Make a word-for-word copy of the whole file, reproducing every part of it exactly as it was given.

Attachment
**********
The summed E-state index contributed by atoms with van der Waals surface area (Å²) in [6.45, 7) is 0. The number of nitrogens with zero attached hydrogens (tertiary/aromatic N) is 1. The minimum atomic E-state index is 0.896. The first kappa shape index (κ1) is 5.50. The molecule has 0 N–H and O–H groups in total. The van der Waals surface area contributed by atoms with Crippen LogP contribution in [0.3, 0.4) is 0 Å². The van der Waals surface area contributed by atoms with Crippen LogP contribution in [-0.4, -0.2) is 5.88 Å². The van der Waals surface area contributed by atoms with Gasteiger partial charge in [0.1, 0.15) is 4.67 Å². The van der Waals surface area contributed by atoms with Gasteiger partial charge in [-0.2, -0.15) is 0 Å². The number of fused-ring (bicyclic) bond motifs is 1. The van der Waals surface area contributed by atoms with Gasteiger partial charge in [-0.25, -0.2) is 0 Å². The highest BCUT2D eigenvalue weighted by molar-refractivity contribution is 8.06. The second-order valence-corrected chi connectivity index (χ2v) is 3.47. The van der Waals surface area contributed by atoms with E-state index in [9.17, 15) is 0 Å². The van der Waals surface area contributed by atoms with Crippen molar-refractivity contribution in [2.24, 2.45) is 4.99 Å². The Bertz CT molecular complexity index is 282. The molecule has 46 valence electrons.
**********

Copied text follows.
The summed E-state index contributed by atoms with van der Waals surface area (Å²) in [6.45, 7) is 0. The number of nitrogens with zero attached hydrogens (tertiary/aromatic N) is 1. The minimum atomic E-state index is 0.896. The first kappa shape index (κ1) is 5.50. The molecule has 0 N–H and O–H groups in total. The van der Waals surface area contributed by atoms with Crippen LogP contribution in [0.3, 0.4) is 0 Å². The van der Waals surface area contributed by atoms with Crippen LogP contribution in [-0.4, -0.2) is 5.88 Å². The van der Waals surface area contributed by atoms with Gasteiger partial charge in [0.1, 0.15) is 4.67 Å². The van der Waals surface area contributed by atoms with Gasteiger partial charge in [-0.2, -0.15) is 0 Å². The number of fused-ring (bicyclic) bond motifs is 1. The van der Waals surface area contributed by atoms with Gasteiger partial charge in [-0.25, -0.2) is 0 Å². The highest BCUT2D eigenvalue weighted by molar-refractivity contribution is 8.06. The second-order valence-corrected chi connectivity index (χ2v) is 3.47. The van der Waals surface area contributed by atoms with E-state index in [9.17, 15) is 0 Å². The van der Waals surface area contributed by atoms with Crippen molar-refractivity contribution in [2.24, 2.45) is 4.99 Å². The Bertz CT molecular complexity index is 282. The molecule has 46 valence electrons.